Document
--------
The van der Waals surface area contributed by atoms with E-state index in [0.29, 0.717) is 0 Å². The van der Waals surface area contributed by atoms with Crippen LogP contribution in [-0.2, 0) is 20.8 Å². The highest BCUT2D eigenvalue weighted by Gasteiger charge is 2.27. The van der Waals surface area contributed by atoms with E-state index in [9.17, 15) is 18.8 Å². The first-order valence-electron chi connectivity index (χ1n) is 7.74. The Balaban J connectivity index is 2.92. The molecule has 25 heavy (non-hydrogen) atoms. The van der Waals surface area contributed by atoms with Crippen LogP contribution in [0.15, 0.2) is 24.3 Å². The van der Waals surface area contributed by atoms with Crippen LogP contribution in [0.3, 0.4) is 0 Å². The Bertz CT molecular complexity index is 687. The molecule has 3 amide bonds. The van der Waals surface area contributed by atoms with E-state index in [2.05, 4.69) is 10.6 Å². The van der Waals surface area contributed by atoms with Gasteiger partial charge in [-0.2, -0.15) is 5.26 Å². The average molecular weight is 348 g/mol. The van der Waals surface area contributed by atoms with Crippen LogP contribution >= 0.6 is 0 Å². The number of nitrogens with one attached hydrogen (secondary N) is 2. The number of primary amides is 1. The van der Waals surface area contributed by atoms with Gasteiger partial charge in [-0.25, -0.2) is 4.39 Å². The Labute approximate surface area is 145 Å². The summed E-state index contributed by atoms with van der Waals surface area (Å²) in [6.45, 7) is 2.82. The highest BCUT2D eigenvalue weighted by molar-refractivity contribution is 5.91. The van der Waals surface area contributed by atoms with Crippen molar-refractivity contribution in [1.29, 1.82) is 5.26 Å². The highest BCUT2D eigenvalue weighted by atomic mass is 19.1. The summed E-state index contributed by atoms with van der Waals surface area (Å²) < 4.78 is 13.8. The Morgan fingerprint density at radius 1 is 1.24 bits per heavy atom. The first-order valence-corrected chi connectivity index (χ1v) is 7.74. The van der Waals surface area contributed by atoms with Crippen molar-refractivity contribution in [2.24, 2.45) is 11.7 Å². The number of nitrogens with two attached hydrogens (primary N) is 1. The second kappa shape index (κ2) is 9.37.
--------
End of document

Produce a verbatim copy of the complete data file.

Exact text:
The van der Waals surface area contributed by atoms with E-state index in [0.29, 0.717) is 0 Å². The van der Waals surface area contributed by atoms with Crippen LogP contribution in [-0.2, 0) is 20.8 Å². The highest BCUT2D eigenvalue weighted by Gasteiger charge is 2.27. The van der Waals surface area contributed by atoms with E-state index in [9.17, 15) is 18.8 Å². The first-order valence-electron chi connectivity index (χ1n) is 7.74. The Balaban J connectivity index is 2.92. The molecule has 25 heavy (non-hydrogen) atoms. The van der Waals surface area contributed by atoms with Crippen LogP contribution in [0.15, 0.2) is 24.3 Å². The van der Waals surface area contributed by atoms with Crippen LogP contribution in [0.3, 0.4) is 0 Å². The Bertz CT molecular complexity index is 687. The molecule has 3 amide bonds. The van der Waals surface area contributed by atoms with E-state index in [2.05, 4.69) is 10.6 Å². The van der Waals surface area contributed by atoms with Gasteiger partial charge in [-0.2, -0.15) is 5.26 Å². The average molecular weight is 348 g/mol. The van der Waals surface area contributed by atoms with Crippen LogP contribution >= 0.6 is 0 Å². The number of nitrogens with one attached hydrogen (secondary N) is 2. The number of primary amides is 1. The van der Waals surface area contributed by atoms with Gasteiger partial charge in [-0.25, -0.2) is 4.39 Å². The Labute approximate surface area is 145 Å². The summed E-state index contributed by atoms with van der Waals surface area (Å²) in [6.45, 7) is 2.82. The highest BCUT2D eigenvalue weighted by molar-refractivity contribution is 5.91. The van der Waals surface area contributed by atoms with Crippen molar-refractivity contribution in [1.29, 1.82) is 5.26 Å². The highest BCUT2D eigenvalue weighted by atomic mass is 19.1. The summed E-state index contributed by atoms with van der Waals surface area (Å²) < 4.78 is 13.8. The Morgan fingerprint density at radius 1 is 1.24 bits per heavy atom. The first-order valence-corrected chi connectivity index (χ1v) is 7.74. The van der Waals surface area contributed by atoms with Crippen molar-refractivity contribution in [2.24, 2.45) is 11.7 Å². The number of nitrogens with two attached hydrogens (primary N) is 1. The second kappa shape index (κ2) is 9.37.